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What to Do When You Think You’ve Gained Weight

You can feel it, and you’re devastated.

Your once loose pants are tightening around your hips and thighs. Your jeans no longer fit as well as they used to (or simply no longer fit). Your shirts are slightly pulling. You feel so big.

Maybe you’re looking softer in your midsection. Maybe you stepped on the scale, and the number has gone up.

You’ve gained weight.

When we feel the pounds inching up, we’re told that we need to be vigilant. We’re told that we need to cut down on our calories and up our exercise. We’re told that weight gain is a signal that something has gone wrong.

We’re told that we need to panic. There’s a palpable pressure to feel bad—and to make a change.

So what should you do if you’ve gained weight?

In short, nothing. 

But here are some specific tips:

  • Keep taking care of yourself. Many of us think that we need to punish ourselves for gaining weight. We think we don’t deserve kindness or care. We think we don’t deserve to feel good. Because we need to hold ourselves accountable.

    Because kindness somehow excuses the awful thing we did (which, of course, is to gain weight). And we don’t need excuses. We don’t need to be absolved of this sin. However, this kind of thinking is nonsense. These are myths manufactured by the diet industry (and misguided medical professionals). You deserve to keep caring for yourself. You do. Remember that.

  • Eat what you like. Your impulse might be to stop eating certain foods, such as cookies, pasta, pizza, ice cream, and bread. Your impulse might be to start some diet (like the Whole30) or detox. Your impulse might be to count calories or macros (or ….). Your impulse might be to skip meals.

    In other words, your impulse might be to restrict. Don’t. Keep listening to your body. Keep eating when you’re hungry. Keep eating for pleasure and nourishment. Keep eating dessert. Keep eating carbs. Keep eating a wide range of foods.

  • Keep engaging in physical activities you enjoy. Another impulse is to ramp up your exercise routine, or start a new routine, or focus on exercises that are “guaranteed” to help you lose weight, whether you actually like those physical activities or not.

    This is another way we think we need to punish ourselves. So we get up super early and drag ourselves to the gym. So we run, even though we hate running. So we take a spin class, even though we hate spin.

    Again, keep moving your body in ways that are fun or empowering or energizing or soothing for you. Use enjoyment to guide your decisions (instead of using fear).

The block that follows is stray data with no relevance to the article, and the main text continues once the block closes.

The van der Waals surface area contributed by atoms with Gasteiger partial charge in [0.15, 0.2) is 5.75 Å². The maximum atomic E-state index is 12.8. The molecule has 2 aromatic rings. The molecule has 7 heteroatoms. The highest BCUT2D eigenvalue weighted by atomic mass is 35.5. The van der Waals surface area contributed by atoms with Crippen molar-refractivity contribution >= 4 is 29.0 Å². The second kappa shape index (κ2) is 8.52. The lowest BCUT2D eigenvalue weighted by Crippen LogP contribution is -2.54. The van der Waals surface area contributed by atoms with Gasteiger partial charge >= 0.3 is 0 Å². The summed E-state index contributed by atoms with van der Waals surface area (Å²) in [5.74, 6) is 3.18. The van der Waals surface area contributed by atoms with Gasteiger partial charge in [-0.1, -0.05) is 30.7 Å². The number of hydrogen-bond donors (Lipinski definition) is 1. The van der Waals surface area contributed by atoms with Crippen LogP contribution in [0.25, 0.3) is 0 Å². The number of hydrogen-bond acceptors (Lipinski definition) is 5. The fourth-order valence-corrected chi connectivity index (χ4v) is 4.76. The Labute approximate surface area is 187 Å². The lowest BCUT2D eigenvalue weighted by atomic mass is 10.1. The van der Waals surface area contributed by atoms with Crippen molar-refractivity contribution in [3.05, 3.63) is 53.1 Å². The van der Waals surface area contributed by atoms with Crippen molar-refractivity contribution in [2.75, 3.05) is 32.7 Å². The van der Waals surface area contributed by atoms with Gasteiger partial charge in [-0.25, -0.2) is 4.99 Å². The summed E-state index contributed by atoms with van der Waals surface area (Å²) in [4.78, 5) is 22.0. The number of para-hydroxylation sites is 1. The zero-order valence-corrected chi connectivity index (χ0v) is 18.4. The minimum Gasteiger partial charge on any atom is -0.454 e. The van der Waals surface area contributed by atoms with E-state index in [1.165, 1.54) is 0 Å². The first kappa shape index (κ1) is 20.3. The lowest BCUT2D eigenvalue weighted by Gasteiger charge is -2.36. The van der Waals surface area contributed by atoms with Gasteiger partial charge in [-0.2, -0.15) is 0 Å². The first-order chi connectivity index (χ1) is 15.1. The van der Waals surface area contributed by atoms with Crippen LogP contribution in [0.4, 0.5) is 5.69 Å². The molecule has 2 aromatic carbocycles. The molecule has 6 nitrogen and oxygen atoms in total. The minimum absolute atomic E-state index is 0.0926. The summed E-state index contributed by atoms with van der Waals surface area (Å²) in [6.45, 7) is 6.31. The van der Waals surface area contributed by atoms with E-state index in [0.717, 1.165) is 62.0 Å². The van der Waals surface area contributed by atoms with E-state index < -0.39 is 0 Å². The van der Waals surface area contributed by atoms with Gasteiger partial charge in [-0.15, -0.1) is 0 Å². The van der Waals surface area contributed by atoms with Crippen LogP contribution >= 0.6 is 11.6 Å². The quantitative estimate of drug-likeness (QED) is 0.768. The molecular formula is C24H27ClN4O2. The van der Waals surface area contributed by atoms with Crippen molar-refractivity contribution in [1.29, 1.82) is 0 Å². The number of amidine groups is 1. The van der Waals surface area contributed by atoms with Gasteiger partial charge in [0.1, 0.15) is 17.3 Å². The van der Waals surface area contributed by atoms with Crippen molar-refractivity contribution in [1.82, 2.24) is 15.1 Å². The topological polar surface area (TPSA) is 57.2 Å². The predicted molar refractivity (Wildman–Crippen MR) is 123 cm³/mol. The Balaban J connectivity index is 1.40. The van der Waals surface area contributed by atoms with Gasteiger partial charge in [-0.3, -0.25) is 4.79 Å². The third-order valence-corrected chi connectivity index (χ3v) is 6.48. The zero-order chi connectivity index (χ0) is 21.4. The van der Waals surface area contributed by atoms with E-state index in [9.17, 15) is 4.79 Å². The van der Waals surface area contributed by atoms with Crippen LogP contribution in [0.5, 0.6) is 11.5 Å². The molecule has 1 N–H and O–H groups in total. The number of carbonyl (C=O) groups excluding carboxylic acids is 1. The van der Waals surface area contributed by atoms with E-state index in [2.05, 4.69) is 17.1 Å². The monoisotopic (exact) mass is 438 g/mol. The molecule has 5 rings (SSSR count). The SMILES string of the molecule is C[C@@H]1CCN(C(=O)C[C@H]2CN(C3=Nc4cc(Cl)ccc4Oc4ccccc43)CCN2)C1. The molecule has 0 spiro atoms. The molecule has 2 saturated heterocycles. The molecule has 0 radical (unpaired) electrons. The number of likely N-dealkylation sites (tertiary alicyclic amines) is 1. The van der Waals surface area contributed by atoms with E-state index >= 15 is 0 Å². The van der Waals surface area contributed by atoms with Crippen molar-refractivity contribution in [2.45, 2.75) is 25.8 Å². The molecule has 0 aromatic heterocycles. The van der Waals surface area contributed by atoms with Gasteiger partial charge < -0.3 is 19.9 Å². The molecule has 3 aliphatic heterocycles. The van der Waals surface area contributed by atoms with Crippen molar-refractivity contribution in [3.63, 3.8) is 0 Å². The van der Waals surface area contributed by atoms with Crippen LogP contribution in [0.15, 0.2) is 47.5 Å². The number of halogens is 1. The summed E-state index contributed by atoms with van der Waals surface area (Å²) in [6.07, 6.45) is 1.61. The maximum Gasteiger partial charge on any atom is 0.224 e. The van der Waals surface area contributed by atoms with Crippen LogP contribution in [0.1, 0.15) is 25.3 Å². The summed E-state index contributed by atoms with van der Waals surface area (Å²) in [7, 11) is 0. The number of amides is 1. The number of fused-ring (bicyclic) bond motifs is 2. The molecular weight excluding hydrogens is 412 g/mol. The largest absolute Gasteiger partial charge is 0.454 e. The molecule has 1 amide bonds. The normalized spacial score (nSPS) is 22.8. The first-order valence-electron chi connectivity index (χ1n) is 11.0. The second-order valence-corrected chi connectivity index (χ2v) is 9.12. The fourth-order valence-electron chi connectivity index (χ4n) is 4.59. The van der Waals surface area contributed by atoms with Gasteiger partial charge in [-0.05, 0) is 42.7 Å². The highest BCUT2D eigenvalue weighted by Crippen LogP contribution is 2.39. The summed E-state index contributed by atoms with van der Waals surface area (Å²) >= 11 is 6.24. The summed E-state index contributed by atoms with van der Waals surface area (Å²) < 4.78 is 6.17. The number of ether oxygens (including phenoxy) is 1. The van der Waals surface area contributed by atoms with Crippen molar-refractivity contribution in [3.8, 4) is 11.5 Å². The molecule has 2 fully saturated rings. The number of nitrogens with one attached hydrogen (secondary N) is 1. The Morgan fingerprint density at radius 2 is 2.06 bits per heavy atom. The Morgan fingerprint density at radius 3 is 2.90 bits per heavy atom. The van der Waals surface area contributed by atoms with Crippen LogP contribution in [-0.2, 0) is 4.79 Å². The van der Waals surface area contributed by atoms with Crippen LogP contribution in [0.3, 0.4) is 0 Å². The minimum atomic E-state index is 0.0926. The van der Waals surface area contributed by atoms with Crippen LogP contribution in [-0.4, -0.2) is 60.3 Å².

• Focus on what’s making you uncomfortable. Often it’s not weight gain that makes us feel uncomfortable. Maybe it’s that we’re feeling stressed out or overwhelmed. Maybe we’re anxious. Maybe we’re lonely. Maybe we need to process a certain emotion or better understand a certain situation.

    Maybe we haven’t been sleeping or resting enough. In other words, go within.

    Weight loss has become a panacea for all our woes. What happens when you take weight out of the equation? What are your body, mind, and heart trying to tell you? What internal change or perspective shift might you need to make? How can you address the real issue or need?

  • Let it out. Jot down how you’re feeling about gaining weight, and the different thoughts swirling inside your mind. Jot down any pressure you might feel. Jot down what’s frustrating you or making you sad. Jot down the contradictory feelings. It’s important to honor whatever arises. Naming our feelings and accepting them helps us to feel better.

Weight loss is celebrated in our society. Weight gain rarely is. So I know it’s hard when you find that your weight has shifted in a seemingly negative way. It’s hard when you’ve gained weight—and we can make it much harder by berating ourselves and believing that we need to make changes (which often don’t lead us to be particularly healthy or happy).

But really the key is to keep caring for yourself. It’s to keep listening to your needs, and to keep reminding yourself that you did nothing wrong. It’s to keep reminding yourself that you deserve compassion, care, and love at every weight, shape and size.

Because you do.

What to Do When You Think You’ve Gained Weight

Margarita Tartakovsky, MS

Margarita is an associate editor at She writes about everything from taking compassionate care of yourself at any weight, shape, and size, to coping healthfully with difficult emotions. Her goal is to give readers practical, empowering tips to better their lives, and to remind you that whatever you're struggling with, you're never, ever alone.

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APA Reference
Tartakovsky, M. (2019). What to Do When You Think You’ve Gained Weight. Psych Central. Retrieved on February 21, 2020, from


Last updated: 22 Feb 2019
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